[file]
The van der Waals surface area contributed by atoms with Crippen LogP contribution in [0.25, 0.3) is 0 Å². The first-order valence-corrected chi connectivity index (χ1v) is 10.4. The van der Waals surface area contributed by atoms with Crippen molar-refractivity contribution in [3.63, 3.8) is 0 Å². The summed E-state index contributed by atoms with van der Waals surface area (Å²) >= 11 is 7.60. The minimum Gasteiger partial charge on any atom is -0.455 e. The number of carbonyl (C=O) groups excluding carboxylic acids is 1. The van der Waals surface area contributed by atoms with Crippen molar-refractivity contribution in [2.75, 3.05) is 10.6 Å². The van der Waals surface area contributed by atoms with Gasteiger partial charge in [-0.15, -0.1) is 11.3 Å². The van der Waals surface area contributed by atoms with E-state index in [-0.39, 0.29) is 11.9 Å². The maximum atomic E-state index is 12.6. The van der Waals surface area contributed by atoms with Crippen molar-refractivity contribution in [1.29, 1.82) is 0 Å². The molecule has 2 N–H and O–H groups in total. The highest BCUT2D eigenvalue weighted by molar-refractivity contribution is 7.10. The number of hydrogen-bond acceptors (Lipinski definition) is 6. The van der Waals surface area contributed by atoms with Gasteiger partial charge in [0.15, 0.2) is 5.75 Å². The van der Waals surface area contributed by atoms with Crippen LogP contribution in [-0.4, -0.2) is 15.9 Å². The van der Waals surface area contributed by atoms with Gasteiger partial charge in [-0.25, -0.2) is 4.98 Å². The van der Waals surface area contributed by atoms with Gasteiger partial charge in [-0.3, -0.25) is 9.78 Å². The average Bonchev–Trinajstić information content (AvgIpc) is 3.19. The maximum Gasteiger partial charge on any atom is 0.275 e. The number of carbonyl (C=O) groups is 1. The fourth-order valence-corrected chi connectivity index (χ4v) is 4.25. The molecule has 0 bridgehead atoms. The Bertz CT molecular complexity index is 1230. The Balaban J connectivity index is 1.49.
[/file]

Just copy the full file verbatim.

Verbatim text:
The van der Waals surface area contributed by atoms with Crippen LogP contribution in [0.25, 0.3) is 0 Å². The first-order valence-corrected chi connectivity index (χ1v) is 10.4. The van der Waals surface area contributed by atoms with Crippen molar-refractivity contribution in [3.63, 3.8) is 0 Å². The summed E-state index contributed by atoms with van der Waals surface area (Å²) >= 11 is 7.60. The minimum Gasteiger partial charge on any atom is -0.455 e. The number of carbonyl (C=O) groups excluding carboxylic acids is 1. The van der Waals surface area contributed by atoms with Crippen molar-refractivity contribution in [2.75, 3.05) is 10.6 Å². The van der Waals surface area contributed by atoms with Gasteiger partial charge in [-0.15, -0.1) is 11.3 Å². The van der Waals surface area contributed by atoms with E-state index in [-0.39, 0.29) is 11.9 Å². The maximum atomic E-state index is 12.6. The van der Waals surface area contributed by atoms with Crippen molar-refractivity contribution in [1.29, 1.82) is 0 Å². The molecule has 2 N–H and O–H groups in total. The highest BCUT2D eigenvalue weighted by molar-refractivity contribution is 7.10. The number of hydrogen-bond acceptors (Lipinski definition) is 6. The van der Waals surface area contributed by atoms with Gasteiger partial charge in [0.15, 0.2) is 5.75 Å². The van der Waals surface area contributed by atoms with Crippen LogP contribution in [-0.4, -0.2) is 15.9 Å². The van der Waals surface area contributed by atoms with Gasteiger partial charge in [-0.25, -0.2) is 4.98 Å². The van der Waals surface area contributed by atoms with Gasteiger partial charge in [-0.3, -0.25) is 9.78 Å². The average Bonchev–Trinajstić information content (AvgIpc) is 3.19. The maximum Gasteiger partial charge on any atom is 0.275 e. The number of carbonyl (C=O) groups is 1. The fourth-order valence-corrected chi connectivity index (χ4v) is 4.25. The molecule has 0 bridgehead atoms. The Bertz CT molecular complexity index is 1230. The Balaban J connectivity index is 1.49.